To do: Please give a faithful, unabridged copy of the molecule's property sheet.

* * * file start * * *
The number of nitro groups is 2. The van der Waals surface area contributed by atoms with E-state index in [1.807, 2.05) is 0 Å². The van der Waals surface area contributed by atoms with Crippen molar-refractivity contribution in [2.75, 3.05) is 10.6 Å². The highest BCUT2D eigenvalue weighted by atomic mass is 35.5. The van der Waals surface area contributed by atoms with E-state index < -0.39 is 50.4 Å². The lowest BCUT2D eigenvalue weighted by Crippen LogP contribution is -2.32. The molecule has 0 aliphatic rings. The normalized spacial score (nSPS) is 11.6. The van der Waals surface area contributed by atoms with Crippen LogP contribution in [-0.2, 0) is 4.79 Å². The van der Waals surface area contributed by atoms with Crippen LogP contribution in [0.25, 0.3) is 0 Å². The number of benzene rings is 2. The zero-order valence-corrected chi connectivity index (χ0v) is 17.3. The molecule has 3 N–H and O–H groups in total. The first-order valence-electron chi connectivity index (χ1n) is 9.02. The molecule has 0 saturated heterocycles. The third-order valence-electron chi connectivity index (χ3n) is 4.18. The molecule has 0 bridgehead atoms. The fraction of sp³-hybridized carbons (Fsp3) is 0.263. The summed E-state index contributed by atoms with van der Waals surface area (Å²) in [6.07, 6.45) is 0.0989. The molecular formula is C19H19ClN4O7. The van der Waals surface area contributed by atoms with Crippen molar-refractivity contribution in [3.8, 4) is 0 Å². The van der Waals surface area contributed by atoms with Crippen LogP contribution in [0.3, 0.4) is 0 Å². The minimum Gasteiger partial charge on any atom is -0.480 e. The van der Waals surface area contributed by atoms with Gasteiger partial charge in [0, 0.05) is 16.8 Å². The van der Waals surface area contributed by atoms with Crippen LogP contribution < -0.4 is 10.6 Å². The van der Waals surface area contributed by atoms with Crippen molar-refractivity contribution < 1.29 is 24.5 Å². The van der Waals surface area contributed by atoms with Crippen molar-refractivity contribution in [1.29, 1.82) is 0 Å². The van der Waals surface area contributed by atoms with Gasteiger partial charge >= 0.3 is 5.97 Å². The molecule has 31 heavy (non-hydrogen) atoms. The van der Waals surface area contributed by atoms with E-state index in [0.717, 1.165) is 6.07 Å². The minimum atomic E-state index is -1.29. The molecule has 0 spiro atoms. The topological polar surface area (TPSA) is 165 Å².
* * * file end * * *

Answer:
The number of nitro groups is 2. The van der Waals surface area contributed by atoms with E-state index in [1.807, 2.05) is 0 Å². The van der Waals surface area contributed by atoms with Crippen molar-refractivity contribution in [2.75, 3.05) is 10.6 Å². The highest BCUT2D eigenvalue weighted by atomic mass is 35.5. The van der Waals surface area contributed by atoms with E-state index < -0.39 is 50.4 Å². The lowest BCUT2D eigenvalue weighted by Crippen LogP contribution is -2.32. The molecule has 0 aliphatic rings. The normalized spacial score (nSPS) is 11.6. The van der Waals surface area contributed by atoms with Crippen LogP contribution in [-0.2, 0) is 4.79 Å². The van der Waals surface area contributed by atoms with Crippen LogP contribution in [0.25, 0.3) is 0 Å². The number of benzene rings is 2. The zero-order valence-corrected chi connectivity index (χ0v) is 17.3. The molecule has 3 N–H and O–H groups in total. The first-order valence-electron chi connectivity index (χ1n) is 9.02. The molecule has 0 saturated heterocycles. The third-order valence-electron chi connectivity index (χ3n) is 4.18. The molecule has 0 bridgehead atoms. The fraction of sp³-hybridized carbons (Fsp3) is 0.263. The summed E-state index contributed by atoms with van der Waals surface area (Å²) in [6.07, 6.45) is 0.0989. The molecular formula is C19H19ClN4O7. The van der Waals surface area contributed by atoms with Crippen molar-refractivity contribution in [3.8, 4) is 0 Å². The van der Waals surface area contributed by atoms with Crippen LogP contribution in [0.3, 0.4) is 0 Å². The minimum Gasteiger partial charge on any atom is -0.480 e. The van der Waals surface area contributed by atoms with Gasteiger partial charge in [0, 0.05) is 16.8 Å². The van der Waals surface area contributed by atoms with Crippen LogP contribution < -0.4 is 10.6 Å². The van der Waals surface area contributed by atoms with Crippen molar-refractivity contribution < 1.29 is 24.5 Å². The van der Waals surface area contributed by atoms with Crippen molar-refractivity contribution in [1.29, 1.82) is 0 Å². The van der Waals surface area contributed by atoms with Gasteiger partial charge >= 0.3 is 5.97 Å². The molecule has 31 heavy (non-hydrogen) atoms. The van der Waals surface area contributed by atoms with E-state index in [0.717, 1.165) is 6.07 Å². The minimum atomic E-state index is -1.29. The molecule has 0 spiro atoms. The topological polar surface area (TPSA) is 165 Å².